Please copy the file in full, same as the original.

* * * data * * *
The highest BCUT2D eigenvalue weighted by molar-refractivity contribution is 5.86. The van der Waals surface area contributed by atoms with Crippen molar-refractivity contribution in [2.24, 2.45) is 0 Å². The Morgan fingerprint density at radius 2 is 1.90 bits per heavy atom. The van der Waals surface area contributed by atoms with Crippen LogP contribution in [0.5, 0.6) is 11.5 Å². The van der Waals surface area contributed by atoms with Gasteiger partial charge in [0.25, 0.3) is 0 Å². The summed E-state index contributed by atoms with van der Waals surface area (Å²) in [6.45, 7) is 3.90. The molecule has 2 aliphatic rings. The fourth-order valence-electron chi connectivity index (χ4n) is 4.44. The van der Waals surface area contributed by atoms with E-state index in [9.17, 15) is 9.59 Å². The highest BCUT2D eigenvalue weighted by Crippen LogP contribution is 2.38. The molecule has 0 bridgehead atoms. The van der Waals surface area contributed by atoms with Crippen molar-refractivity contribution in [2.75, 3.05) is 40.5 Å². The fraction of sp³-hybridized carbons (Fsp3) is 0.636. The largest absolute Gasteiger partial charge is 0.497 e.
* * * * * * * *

The highest BCUT2D eigenvalue weighted by molar-refractivity contribution is 5.86. The van der Waals surface area contributed by atoms with Crippen molar-refractivity contribution in [2.24, 2.45) is 0 Å². The Morgan fingerprint density at radius 2 is 1.90 bits per heavy atom. The van der Waals surface area contributed by atoms with Crippen LogP contribution in [0.5, 0.6) is 11.5 Å². The van der Waals surface area contributed by atoms with Gasteiger partial charge in [0.25, 0.3) is 0 Å². The summed E-state index contributed by atoms with van der Waals surface area (Å²) in [6.45, 7) is 3.90. The molecule has 2 aliphatic rings. The fourth-order valence-electron chi connectivity index (χ4n) is 4.44. The van der Waals surface area contributed by atoms with E-state index in [9.17, 15) is 9.59 Å². The highest BCUT2D eigenvalue weighted by Crippen LogP contribution is 2.38. The molecule has 0 bridgehead atoms. The van der Waals surface area contributed by atoms with Crippen molar-refractivity contribution in [2.75, 3.05) is 40.5 Å². The fraction of sp³-hybridized carbons (Fsp3) is 0.636. The largest absolute Gasteiger partial charge is 0.497 e.